FROM THE WEATHER CHANNEL (FEATURE TRANSCRIPT)
When we got to shore we made plans to visit the top of a volcano, and that meant an early wake up call—2 a.m. to be exact.
Our pre-dawn destination was Haleakala, a dormant volcano on the south eastern half of Maui.
Joel Taylor (Weatherquest Winner): We’re fixin’ to head up to the top of this mountain here. We’re gonna be biking down this morning. I was told it’s pretty chilly up there and I was dumb enough to wear shorts, so I may get a little cold.
Along the mountain trail the temperature usually drops 3–5°F for every 1000-foot increase in altitude. We were on our way up to 10,000 feet, which meant the temperature up top would be anywhere from 30-50°s cooler. The only way back down… was by bike.
At about 6 a.m. the temperature bottomed out at a brisk 45°F, but that was standing still—before we started the 38-mile ride with MAUI MOUNTAIN CRUISERS.
Jim Cantore (Meterologist/Atmospheres Host): Of course as we’re rolling down here the old wind chill’s pickin’ right up. Ooh, man… it’s a little nippy… nippy on the face.
A couple thousand feet and several shivers, later we were on the sunny side of the volcano where the climate started to improve.
Jim: Man does this sun feel good. The temperature has really warmed up since we left the top. It was really chilly up there. It was about 45 degrees and now we’re down probably a couple thousand feet, and the temperature’s warmed up—probably in the mid-60s.
Jason: Yah, this is great! Teeth were chattering up there.
Jim: Oh you’re teeth were? (Laughs)
Jason: Ya, so much for the 105°F in Oklahoma city huh?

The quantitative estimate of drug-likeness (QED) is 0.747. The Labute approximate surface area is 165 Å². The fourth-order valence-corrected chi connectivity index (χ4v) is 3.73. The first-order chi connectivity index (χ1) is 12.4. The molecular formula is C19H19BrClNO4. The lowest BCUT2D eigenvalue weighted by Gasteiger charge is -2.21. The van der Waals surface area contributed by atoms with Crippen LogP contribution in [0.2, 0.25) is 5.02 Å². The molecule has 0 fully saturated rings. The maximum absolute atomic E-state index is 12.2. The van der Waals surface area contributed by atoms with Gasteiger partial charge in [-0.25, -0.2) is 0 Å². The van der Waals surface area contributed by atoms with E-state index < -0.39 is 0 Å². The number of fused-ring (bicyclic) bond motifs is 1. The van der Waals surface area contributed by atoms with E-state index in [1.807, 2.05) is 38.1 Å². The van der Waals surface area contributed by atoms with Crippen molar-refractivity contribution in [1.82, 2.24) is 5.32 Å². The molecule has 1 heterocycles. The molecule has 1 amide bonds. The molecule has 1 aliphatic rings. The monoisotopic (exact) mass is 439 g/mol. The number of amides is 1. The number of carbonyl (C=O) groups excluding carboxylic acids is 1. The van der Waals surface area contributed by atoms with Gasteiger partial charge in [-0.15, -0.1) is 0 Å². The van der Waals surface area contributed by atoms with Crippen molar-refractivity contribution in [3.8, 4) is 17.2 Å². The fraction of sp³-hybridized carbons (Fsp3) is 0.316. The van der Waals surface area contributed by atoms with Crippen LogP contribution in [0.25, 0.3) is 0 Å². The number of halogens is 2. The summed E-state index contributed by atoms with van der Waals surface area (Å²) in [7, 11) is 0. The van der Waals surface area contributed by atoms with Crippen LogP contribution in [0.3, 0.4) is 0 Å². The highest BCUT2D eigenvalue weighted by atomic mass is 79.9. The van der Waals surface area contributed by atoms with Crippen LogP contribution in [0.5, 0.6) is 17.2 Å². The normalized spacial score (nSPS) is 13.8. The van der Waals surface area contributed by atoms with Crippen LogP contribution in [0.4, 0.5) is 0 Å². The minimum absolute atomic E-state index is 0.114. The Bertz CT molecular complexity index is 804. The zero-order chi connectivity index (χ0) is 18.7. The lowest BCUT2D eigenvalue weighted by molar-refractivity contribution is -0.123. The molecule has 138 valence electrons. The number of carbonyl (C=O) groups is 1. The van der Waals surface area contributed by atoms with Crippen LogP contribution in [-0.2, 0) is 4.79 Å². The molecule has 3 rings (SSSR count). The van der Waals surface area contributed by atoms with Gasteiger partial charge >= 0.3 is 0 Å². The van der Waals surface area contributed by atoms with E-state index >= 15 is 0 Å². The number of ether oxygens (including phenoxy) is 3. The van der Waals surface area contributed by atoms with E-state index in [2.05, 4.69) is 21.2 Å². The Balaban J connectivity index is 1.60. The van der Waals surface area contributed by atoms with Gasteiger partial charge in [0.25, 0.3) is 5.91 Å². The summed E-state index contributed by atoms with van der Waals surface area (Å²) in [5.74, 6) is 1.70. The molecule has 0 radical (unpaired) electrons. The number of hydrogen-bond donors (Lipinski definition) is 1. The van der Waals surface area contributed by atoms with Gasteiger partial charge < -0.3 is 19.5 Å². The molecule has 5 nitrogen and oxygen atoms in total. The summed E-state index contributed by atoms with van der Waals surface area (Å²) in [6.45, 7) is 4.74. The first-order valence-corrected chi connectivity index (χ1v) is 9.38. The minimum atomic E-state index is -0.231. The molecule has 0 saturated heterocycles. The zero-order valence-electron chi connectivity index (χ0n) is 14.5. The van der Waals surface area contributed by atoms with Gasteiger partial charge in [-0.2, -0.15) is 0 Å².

At about 7 a.m., just below 7000-feet, we hit the tree line. The highest altitude at which tree’s will grow on the island. We passed through a forest of pine—just like you might find in New England.
Jim: A lot of people don’t realize this, but there’s a bunch of climates as you go from sea level all the way up to 10,000 feet. And it doesn’t matter where you are, whether you’re in Hawaii or wherever… it warms up as you go down. And it cools off as you go up.
At 6,000 feet, we stop to peel off some layers. The temperature was up to a balmy 67°.
Jim: Whooo, beautiful!
Jason: Feelin’ good baby, feelin’ good!
Oddly enough, there was no precipitation while we biked down Haleakala. We expected at least some moisture through the cloud deck, but the skies were clear. Mark Eastburg, one of our guides, said we should count our blessings.
When we’re riding through a cloud, we lose our visibility—you have zero visibility, and a lot of times the rain is so thick that people have glasses on, they have trouble, they fog up and can’t see. But probably the biggest problem we have is the wind. You know It’s a gravity fed sport and you get head winds coming in at you nobody’s rolling at all or we get light riders and side winds coming in we can blow ‘em right over.
Jason: Jim Cantore’s a slow poke!
Jim: We’re rolling by sugar cane and pineapple plantations. All the stuff that we saw on the top of Haleakala. And also we’re gettin’ into the trade wind here. Down below the inversion it’s a little bit more windy… and we are gettin’ it.
Jason: Got a really nice island breeze blowing on us right now. Headed downhill about a thousand feet to the ocean where we’re supposed to eat breakfast this morning. really lookin’ forward to that, I’m gettin’ pretty hungry.
As we neared the bottom it was almost nine o’clock. 38 miles in three hours, now that’s how to work up an appetite.
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